Harry Potter POA Set Report: The Candy

Dec 02, 2007

Posted by Doris
Uncategorized

Set Report: Harry Potter and the Prisoner of Azkaban

Part I: The Kids : | Part II: The Clocktower, the Hospital Wing, the Details |
Part III: Shrieking | Part IV: Flights and French Men |
Part V: Candy | Part VI: Great Things

Part V: Candy

By Melissa Anelli
The Leaky Cauldron Staff

One of the strangest – and most fun – things about Leavesden is the way it changes. Sets seem to sneak up on you; distinct Hogwartsian areas, which might be a castle apart, are in truth right next to each other and you hardly realize where you are until a new world surrounds you.

So, the snow was the first clue.

It’s not snow, actually. It’s fake snow made out of Epsom Salts. Whatever it is, it spilled out from a corridor and I thrilled. Next stop, Hogsmeade!

It used to be Diagon Alley, and it looks like a Christmas card, complete with snow-covered roofs and icicle-laden houses. Those salts get everywhere – in fact, I’m sure some came back to America on my clothes. It’s ankle deep, and fun, and had us all frolicking for a minute or two.

It isn’t the real Hogsmeade; the real, full village is tremendous, and it’s at Shepperton. This Diagon-Alley makeover was done for one very specific purpose.

Candy.

Honeydukes is halfway down the lane and across from a wizarding hairdressing salon. It was Ollivander’s in the first film and Flourish and Blotts in the second, and if it opened tomorrow as a fully-functioning candy store – Potter association or no – it would do bang-up business.

It could be a boardwalk taffy shop; in fact the wooden paneling and happy, colorful clutter makes the shop a whimsical Coney-Island-esque haven. Even the back room is fully stocked, as if waiting for customers.

A Harry Potter fan’s real problem here is where to go first, though I immediately got to work figuring that out. In one corner pink cotton candy swirls down at least six feet from the ceiling, spiraling in a thick rope of sugar. Every step there’s another book-check: trays full of fat slabs of coconut ice; a whole display of Bertie Botts, in such pride of place it makes you wonder if wizarding corporate sponsorship is at work; pumpkin juice everywhere; lollipops, way too big to lick, practically line the walls. Honeydukes Rock (candy sticks, a very popular British treat) made in Blackpool specifically for the shop, labeled such. “Shock of Choc: Add some shock to your chocolate!” Gummy snakes. Fizzing Whizbees. Black pepper imps. Ice mice. Sugared butterfly wings. Snowy flakes.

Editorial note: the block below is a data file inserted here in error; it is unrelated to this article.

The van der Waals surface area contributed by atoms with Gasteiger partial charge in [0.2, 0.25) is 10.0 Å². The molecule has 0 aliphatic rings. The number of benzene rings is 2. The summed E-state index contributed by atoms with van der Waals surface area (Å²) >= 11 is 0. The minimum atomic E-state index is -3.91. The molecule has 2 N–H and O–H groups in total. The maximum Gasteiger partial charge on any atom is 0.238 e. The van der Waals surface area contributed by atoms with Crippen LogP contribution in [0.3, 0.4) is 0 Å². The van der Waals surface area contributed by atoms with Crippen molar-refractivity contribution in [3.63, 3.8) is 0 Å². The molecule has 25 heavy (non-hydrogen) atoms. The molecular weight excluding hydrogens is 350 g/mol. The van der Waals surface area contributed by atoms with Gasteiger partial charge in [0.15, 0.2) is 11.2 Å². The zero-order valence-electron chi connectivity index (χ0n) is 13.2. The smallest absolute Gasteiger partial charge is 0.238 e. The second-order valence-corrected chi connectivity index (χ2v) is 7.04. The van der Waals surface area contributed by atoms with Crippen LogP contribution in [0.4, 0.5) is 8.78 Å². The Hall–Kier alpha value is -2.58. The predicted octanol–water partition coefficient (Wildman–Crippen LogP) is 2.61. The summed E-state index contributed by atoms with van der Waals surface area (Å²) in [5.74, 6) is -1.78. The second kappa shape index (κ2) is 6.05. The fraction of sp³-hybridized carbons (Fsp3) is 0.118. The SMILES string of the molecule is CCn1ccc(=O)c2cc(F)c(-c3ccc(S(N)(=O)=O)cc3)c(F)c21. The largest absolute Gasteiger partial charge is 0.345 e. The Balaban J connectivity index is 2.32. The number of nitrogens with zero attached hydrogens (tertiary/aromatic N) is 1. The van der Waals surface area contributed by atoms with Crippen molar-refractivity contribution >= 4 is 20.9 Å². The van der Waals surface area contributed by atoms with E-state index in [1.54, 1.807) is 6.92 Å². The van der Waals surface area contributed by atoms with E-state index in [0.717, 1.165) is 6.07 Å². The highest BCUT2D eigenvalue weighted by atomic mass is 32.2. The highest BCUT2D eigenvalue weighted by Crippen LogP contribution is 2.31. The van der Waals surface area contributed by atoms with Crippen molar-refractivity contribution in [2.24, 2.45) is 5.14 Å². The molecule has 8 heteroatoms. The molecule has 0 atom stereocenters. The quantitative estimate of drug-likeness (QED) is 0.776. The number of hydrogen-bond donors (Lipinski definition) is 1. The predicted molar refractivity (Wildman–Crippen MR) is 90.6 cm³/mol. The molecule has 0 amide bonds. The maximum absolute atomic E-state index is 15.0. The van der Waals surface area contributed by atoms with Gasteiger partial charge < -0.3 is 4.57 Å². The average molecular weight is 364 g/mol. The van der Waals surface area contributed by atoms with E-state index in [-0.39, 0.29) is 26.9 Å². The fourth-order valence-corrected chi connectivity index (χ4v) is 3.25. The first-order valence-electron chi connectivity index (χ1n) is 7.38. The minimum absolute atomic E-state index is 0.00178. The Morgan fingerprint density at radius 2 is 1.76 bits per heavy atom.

There was ooh’ing and aah’ing galore. Another reporter and I stood fascinated for several minutes at an arcade-style stand labeled “Clippy’s Clip Joint,” featuring a licorice-haired man with little elves all over his head, snapping off pieces.

When this room was Ollivanders, there were 17,500 wand boxes, all hand-made by roughly 50 people in the art department. As many boxes as there were then is how much candy there is now. It took three and a half weeks just to dress, and every box is hand-labeled. The L-shaped sales counter has absolutely no room on top of it for anything but candy, the jars lines the walls from floor to ceiling and even the back room is fully stocked, labeled and packaged, ready for resale.

Look closely at that L-shaped countertop, near the register, and you’ll see another Mexican-Cuaron touch: intricately designed sugar calaveras, the candy of the Day of the Dead celebrations in Latin America and Mexico. They’re thick and heavy like stones, made of what seems to be pure white sugar hardened into a mold, with accents and decorations on the rounds of the heads and over the noses and eye sockets.

It’s hard to imagine how the place survived even one anxious sweet tooth, but the publicists confirmed for us a story that had been floating around the net long ago: when the set first went up a memo was sent out telling everyone that the candy had been covered with a lacquer preservative.

“It was complete rubbish,” we were told. “They just didn’t want us to eat it.”

It also would have been against food and drug rules in Britain, so a savvy crew member might have stolen a licorice whip here and there. We were then assured that if we felt honor-bound to take a piece of candy, certain people would look the other way. Honor-bound? That’s me. Just doing my civic Harry Potter duty. Don’t tell anyone, but I had a piece of sour candy from a jar. Yum.

But for all the Harry Potter geekiness I was able to display in this store (explaining to the more well-rounded journalists that the coconut ice had to be in slabs, that the back room should have a trap door somewhere that goes to a basement – though I hadn’t time to look for one – etc.), there was one element I had to search for. I had seen everything else, and finally started wandering around looking for the vampire lollipops.

I asked about the special section, and was given the now-familiar and funny “you know too much” look; but I knew that section was there.

“It’s where – it’s where Ron and Hermione are standing when Harry finds them, you know, he comes up behind them and they’re looking at vampire lollipops and things…”

Again, the look.

I spotted one clear red lollipop, but so far nothing else out of the ordinary. Finally another journalist, standing in front of a large vat in what would look from the outside to be the front left corner of the shop, started reading out loud.

“Bat’s Blood Soup?”

THAT’S IT!”

I rushed over, standing there grinning from ear to ear like a goof, in front of a vat of blood.

“This would be a fun set to dress,” someone commented.

“No, it would be a fun set to eat,” I joked as we went out and shut the light.





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